8. 8

    Praise, praise, praise!

    As your class does well, keep the momentum up with positive words of encouragement. If your students are at an age where they are embarrassed by public praise, make an effort to praise them indirectly to another teacher where they can still hear you brag about their efforts or on paper where it is less likely to cause them peer embarrassment. When you are positive about their progress, they will be more likely to want to continue to make you happy with their efforts and will continue on the path that will bring them positive energy rather than negative results.

  9. 9

    Be human in front of your students

    You are an authoritative figure in your classroom but your students may not always respond well to that. When you get real with your students, admit your mistakes and become more of a human in their eyes, they are more likely to respond to you. This can be a delicate balance so tread carefully. Still, finding a way to be human to your students can cause them to open up and respond better to your teachings.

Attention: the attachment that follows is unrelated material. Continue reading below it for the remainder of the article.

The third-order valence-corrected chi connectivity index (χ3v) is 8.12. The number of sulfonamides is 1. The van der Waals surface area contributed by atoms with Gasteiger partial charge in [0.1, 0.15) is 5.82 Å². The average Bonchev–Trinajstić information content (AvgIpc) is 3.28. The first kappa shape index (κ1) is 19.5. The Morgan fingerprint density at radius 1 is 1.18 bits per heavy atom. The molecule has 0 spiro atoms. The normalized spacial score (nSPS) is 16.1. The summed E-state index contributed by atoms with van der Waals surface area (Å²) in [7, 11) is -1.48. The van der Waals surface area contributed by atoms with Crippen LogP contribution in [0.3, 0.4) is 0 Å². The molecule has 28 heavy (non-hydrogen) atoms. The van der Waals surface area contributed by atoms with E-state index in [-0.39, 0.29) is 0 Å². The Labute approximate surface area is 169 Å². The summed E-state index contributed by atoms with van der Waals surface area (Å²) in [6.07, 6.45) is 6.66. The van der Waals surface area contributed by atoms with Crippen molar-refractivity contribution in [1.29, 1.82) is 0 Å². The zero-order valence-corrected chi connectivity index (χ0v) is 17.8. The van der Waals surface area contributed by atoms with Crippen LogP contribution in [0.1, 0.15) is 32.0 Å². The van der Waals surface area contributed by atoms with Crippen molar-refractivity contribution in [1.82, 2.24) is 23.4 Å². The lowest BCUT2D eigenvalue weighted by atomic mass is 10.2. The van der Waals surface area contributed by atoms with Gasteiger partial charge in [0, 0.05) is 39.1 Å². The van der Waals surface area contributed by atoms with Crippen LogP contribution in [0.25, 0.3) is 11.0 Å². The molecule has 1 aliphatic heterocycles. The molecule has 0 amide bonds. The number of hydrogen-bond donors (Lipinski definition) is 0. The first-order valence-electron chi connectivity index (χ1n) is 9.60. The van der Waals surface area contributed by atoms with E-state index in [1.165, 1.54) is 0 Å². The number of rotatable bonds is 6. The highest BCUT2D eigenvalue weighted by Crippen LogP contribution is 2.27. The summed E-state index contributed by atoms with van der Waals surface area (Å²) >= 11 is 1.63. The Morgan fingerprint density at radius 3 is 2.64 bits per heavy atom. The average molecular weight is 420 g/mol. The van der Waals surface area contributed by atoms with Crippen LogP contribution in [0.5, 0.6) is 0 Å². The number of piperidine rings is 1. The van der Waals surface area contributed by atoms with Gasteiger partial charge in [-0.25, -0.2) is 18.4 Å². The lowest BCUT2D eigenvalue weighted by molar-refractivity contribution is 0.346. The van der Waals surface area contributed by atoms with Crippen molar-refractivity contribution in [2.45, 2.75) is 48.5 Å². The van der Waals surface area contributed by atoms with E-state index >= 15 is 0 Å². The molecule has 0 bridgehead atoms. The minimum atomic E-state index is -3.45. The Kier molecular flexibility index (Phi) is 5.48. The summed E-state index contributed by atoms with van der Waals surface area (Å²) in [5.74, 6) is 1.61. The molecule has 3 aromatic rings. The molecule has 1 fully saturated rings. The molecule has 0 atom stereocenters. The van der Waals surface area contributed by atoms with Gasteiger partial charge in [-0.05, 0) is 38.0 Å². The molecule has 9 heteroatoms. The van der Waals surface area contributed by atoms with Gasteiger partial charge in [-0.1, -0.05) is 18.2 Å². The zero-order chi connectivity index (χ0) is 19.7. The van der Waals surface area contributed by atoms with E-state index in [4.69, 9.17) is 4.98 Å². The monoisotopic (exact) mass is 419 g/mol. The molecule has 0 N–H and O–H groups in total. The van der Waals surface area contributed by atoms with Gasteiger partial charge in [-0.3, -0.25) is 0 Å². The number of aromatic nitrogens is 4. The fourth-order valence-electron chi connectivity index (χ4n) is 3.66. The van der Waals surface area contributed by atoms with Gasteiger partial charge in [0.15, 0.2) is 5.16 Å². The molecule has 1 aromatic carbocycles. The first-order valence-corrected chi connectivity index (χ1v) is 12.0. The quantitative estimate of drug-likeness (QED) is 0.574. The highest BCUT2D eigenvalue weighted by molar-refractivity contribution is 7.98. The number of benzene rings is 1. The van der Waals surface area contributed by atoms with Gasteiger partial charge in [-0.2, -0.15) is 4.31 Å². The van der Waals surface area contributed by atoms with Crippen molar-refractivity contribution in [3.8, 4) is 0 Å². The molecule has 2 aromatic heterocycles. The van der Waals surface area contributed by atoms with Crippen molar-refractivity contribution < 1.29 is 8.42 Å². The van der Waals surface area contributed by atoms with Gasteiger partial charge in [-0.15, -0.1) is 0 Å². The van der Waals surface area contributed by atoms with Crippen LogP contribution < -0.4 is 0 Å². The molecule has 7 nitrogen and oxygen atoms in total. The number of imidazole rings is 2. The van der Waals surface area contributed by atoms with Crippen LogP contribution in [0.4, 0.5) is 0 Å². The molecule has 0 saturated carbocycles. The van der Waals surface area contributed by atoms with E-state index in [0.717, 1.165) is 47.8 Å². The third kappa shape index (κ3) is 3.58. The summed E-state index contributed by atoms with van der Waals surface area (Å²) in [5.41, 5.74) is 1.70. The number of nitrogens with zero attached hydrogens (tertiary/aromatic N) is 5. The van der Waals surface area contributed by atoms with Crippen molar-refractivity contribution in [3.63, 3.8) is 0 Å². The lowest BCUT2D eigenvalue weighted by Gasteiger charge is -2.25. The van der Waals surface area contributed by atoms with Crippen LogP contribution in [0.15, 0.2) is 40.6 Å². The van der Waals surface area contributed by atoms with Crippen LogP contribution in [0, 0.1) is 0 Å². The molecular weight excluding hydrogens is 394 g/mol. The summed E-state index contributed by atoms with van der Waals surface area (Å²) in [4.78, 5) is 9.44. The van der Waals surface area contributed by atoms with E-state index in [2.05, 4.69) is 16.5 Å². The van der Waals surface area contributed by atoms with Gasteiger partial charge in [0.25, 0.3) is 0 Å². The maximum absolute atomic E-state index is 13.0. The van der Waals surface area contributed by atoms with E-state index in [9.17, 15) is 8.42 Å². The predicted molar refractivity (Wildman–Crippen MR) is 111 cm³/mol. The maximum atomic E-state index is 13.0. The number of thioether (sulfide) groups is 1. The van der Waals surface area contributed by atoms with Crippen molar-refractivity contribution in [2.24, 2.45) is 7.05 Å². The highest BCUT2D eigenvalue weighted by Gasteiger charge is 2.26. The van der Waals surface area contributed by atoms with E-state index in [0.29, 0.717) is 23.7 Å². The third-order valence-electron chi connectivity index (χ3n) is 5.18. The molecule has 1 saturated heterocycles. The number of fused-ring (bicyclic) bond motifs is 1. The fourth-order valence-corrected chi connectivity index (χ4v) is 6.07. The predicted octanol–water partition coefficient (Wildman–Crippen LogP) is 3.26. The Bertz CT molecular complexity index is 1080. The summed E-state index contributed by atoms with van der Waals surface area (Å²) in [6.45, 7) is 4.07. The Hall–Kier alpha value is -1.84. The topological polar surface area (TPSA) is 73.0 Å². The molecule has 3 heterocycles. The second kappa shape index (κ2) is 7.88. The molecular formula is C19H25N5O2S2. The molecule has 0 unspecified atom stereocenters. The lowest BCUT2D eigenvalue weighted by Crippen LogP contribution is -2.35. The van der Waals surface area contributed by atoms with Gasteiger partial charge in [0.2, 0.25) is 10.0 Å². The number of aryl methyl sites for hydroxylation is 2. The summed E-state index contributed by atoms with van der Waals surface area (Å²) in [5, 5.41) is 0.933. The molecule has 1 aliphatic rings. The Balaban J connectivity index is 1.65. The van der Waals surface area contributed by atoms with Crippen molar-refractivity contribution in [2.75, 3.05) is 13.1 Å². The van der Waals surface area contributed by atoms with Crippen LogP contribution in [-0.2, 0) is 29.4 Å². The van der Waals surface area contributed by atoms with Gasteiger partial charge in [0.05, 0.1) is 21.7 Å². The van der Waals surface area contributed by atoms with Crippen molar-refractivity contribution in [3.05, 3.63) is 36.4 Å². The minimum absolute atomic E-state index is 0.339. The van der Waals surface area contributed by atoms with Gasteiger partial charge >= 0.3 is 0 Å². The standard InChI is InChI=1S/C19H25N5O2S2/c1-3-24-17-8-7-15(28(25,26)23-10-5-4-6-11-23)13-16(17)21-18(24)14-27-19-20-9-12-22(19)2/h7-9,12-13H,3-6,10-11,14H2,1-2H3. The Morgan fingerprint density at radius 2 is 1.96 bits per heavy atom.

10. q

    Stay aware of what works and change what doesn’t

    Not every great idea will work for every classroom. The best thing you can do is to remain open to change and recognize when it may be necessary to switch direction in your teachings or lesson plans. Try something out for a minimum of two weeks to see how it works for your class. If something is failing, try another teaching approach. If something works, do more of it. This trial and error approach will help you to find the best way to inspire your students for excellence.

Inspiring your class in the New Year can be a challenge.

Use these tips to give your students a fresh start in 2013 and encourage them to do their best so that by the time the school year is over, you can watch your students achieve the excellence you know they are capable of!

This is a guest article by Tess Pajaron. Tess is part of Open Colleges, an online course provider based in Sydney, Australia. As an advocate to systematic instruction and teaching, she can also be found working behind InformED, a blog about e-learning and education. On her spare time, she loves to travel and read about life, instruction and psychology.